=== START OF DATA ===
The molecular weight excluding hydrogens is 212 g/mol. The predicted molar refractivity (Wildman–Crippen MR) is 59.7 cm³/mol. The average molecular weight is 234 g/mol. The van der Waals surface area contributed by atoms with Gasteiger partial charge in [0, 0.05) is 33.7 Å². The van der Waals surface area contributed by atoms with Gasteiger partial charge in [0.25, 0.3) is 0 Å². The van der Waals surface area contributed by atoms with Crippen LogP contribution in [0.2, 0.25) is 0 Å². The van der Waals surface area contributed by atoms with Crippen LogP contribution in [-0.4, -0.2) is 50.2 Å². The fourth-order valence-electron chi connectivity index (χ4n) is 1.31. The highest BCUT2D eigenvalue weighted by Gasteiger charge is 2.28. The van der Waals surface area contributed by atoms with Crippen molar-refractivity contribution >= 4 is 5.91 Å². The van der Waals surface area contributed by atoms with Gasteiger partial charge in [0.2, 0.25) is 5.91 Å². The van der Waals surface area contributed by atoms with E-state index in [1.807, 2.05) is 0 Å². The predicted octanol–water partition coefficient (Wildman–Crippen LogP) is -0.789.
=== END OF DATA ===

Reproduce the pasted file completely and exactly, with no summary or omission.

The molecular weight excluding hydrogens is 212 g/mol. The predicted molar refractivity (Wildman–Crippen MR) is 59.7 cm³/mol. The average molecular weight is 234 g/mol. The van der Waals surface area contributed by atoms with Gasteiger partial charge in [0, 0.05) is 33.7 Å². The van der Waals surface area contributed by atoms with Gasteiger partial charge in [0.25, 0.3) is 0 Å². The van der Waals surface area contributed by atoms with Crippen LogP contribution in [0.2, 0.25) is 0 Å². The van der Waals surface area contributed by atoms with Crippen LogP contribution in [-0.4, -0.2) is 50.2 Å². The fourth-order valence-electron chi connectivity index (χ4n) is 1.31. The highest BCUT2D eigenvalue weighted by Gasteiger charge is 2.28. The van der Waals surface area contributed by atoms with Crippen molar-refractivity contribution >= 4 is 5.91 Å². The van der Waals surface area contributed by atoms with Gasteiger partial charge in [0.2, 0.25) is 5.91 Å². The van der Waals surface area contributed by atoms with E-state index in [1.807, 2.05) is 0 Å². The predicted octanol–water partition coefficient (Wildman–Crippen LogP) is -0.789.